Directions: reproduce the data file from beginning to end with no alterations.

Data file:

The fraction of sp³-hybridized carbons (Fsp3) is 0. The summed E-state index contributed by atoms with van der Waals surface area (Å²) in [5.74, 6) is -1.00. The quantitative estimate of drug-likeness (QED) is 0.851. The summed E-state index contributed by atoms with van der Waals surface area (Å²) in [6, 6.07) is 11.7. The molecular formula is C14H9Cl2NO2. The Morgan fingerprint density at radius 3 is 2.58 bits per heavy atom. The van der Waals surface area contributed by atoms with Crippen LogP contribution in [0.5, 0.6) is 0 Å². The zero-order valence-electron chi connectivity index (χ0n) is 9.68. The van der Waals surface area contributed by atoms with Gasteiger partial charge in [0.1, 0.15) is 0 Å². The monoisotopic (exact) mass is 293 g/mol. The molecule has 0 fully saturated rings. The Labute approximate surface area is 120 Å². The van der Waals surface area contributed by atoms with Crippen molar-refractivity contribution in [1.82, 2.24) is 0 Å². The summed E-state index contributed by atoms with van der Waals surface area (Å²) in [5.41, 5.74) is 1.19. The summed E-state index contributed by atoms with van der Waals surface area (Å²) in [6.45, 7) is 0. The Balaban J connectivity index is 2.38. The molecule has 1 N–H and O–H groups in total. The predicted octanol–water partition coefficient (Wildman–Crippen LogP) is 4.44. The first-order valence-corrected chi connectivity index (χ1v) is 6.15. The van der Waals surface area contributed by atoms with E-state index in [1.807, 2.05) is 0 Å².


The fraction of sp³-hybridized carbons (Fsp3) is 0. The summed E-state index contributed by atoms with van der Waals surface area (Å²) in [5.74, 6) is -1.00. The quantitative estimate of drug-likeness (QED) is 0.851. The summed E-state index contributed by atoms with van der Waals surface area (Å²) in [6, 6.07) is 11.7. The molecular formula is C14H9Cl2NO2. The Morgan fingerprint density at radius 3 is 2.58 bits per heavy atom. The van der Waals surface area contributed by atoms with Crippen LogP contribution in [0.5, 0.6) is 0 Å². The zero-order valence-electron chi connectivity index (χ0n) is 9.68. The van der Waals surface area contributed by atoms with Gasteiger partial charge in [0.1, 0.15) is 0 Å². The monoisotopic (exact) mass is 293 g/mol. The molecule has 0 fully saturated rings. The Labute approximate surface area is 120 Å². The van der Waals surface area contributed by atoms with Crippen molar-refractivity contribution in [1.82, 2.24) is 0 Å². The summed E-state index contributed by atoms with van der Waals surface area (Å²) in [5.41, 5.74) is 1.19. The summed E-state index contributed by atoms with van der Waals surface area (Å²) in [6.45, 7) is 0. The Balaban J connectivity index is 2.38. The molecule has 1 N–H and O–H groups in total. The predicted octanol–water partition coefficient (Wildman–Crippen LogP) is 4.44. The first-order valence-corrected chi connectivity index (χ1v) is 6.15. The van der Waals surface area contributed by atoms with E-state index in [1.807, 2.05) is 0 Å².